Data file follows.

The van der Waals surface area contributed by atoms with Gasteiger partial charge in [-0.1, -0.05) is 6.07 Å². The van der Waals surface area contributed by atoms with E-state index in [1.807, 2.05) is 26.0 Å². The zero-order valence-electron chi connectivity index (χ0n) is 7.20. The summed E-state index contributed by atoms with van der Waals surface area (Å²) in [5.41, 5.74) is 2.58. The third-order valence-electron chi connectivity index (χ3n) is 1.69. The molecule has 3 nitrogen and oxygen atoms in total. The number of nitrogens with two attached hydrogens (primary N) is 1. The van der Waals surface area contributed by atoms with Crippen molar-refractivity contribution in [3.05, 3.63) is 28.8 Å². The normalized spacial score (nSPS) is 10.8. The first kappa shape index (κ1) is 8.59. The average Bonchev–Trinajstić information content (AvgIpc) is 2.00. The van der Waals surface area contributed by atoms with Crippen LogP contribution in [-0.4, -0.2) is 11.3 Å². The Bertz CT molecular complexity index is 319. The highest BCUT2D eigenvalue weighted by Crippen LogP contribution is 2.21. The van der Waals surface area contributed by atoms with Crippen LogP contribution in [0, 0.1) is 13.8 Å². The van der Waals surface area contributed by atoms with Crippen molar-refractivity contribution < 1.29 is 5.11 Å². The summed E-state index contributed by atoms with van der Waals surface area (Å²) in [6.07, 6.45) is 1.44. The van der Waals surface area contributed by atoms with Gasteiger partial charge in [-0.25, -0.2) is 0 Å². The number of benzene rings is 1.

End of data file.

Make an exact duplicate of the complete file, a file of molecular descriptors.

The van der Waals surface area contributed by atoms with Gasteiger partial charge in [-0.1, -0.05) is 6.07 Å². The van der Waals surface area contributed by atoms with E-state index in [1.807, 2.05) is 26.0 Å². The zero-order valence-electron chi connectivity index (χ0n) is 7.20. The summed E-state index contributed by atoms with van der Waals surface area (Å²) in [5.41, 5.74) is 2.58. The third-order valence-electron chi connectivity index (χ3n) is 1.69. The molecule has 3 nitrogen and oxygen atoms in total. The number of nitrogens with two attached hydrogens (primary N) is 1. The van der Waals surface area contributed by atoms with Crippen molar-refractivity contribution in [3.05, 3.63) is 28.8 Å². The normalized spacial score (nSPS) is 10.8. The first kappa shape index (κ1) is 8.59. The average Bonchev–Trinajstić information content (AvgIpc) is 2.00. The van der Waals surface area contributed by atoms with Crippen LogP contribution in [-0.4, -0.2) is 11.3 Å². The Bertz CT molecular complexity index is 319. The highest BCUT2D eigenvalue weighted by Crippen LogP contribution is 2.21. The van der Waals surface area contributed by atoms with Crippen LogP contribution in [0, 0.1) is 13.8 Å². The van der Waals surface area contributed by atoms with Crippen molar-refractivity contribution < 1.29 is 5.11 Å². The summed E-state index contributed by atoms with van der Waals surface area (Å²) in [6.07, 6.45) is 1.44. The van der Waals surface area contributed by atoms with Gasteiger partial charge in [-0.25, -0.2) is 0 Å². The number of benzene rings is 1.